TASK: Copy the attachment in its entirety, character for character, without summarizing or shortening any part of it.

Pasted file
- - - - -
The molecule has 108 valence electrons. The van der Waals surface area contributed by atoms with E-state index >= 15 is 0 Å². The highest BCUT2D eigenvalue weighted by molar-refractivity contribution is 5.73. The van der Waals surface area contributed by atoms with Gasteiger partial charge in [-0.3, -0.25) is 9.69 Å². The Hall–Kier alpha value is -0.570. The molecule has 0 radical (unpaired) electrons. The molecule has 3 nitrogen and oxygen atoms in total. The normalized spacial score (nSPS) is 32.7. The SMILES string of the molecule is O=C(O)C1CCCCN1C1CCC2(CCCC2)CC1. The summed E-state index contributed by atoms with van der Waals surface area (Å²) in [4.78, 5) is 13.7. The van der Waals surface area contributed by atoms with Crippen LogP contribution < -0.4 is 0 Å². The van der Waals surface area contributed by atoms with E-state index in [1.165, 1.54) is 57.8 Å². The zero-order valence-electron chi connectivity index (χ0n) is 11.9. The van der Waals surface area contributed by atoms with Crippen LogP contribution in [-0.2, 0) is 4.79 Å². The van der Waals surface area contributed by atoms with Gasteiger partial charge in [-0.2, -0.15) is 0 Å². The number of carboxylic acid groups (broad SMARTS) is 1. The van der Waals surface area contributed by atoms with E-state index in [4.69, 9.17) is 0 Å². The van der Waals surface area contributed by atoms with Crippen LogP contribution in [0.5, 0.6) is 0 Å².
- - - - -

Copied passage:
The molecule has 108 valence electrons. The van der Waals surface area contributed by atoms with E-state index >= 15 is 0 Å². The highest BCUT2D eigenvalue weighted by molar-refractivity contribution is 5.73. The van der Waals surface area contributed by atoms with Gasteiger partial charge in [-0.3, -0.25) is 9.69 Å². The Hall–Kier alpha value is -0.570. The molecule has 0 radical (unpaired) electrons. The molecule has 3 nitrogen and oxygen atoms in total. The normalized spacial score (nSPS) is 32.7. The SMILES string of the molecule is O=C(O)C1CCCCN1C1CCC2(CCCC2)CC1. The summed E-state index contributed by atoms with van der Waals surface area (Å²) in [4.78, 5) is 13.7. The van der Waals surface area contributed by atoms with Crippen LogP contribution < -0.4 is 0 Å². The van der Waals surface area contributed by atoms with E-state index in [1.165, 1.54) is 57.8 Å². The zero-order valence-electron chi connectivity index (χ0n) is 11.9. The van der Waals surface area contributed by atoms with Crippen LogP contribution in [-0.2, 0) is 4.79 Å². The van der Waals surface area contributed by atoms with Gasteiger partial charge in [-0.2, -0.15) is 0 Å². The number of carboxylic acid groups (broad SMARTS) is 1. The van der Waals surface area contributed by atoms with E-state index in [4.69, 9.17) is 0 Å². The van der Waals surface area contributed by atoms with Crippen LogP contribution in [0.5, 0.6) is 0 Å².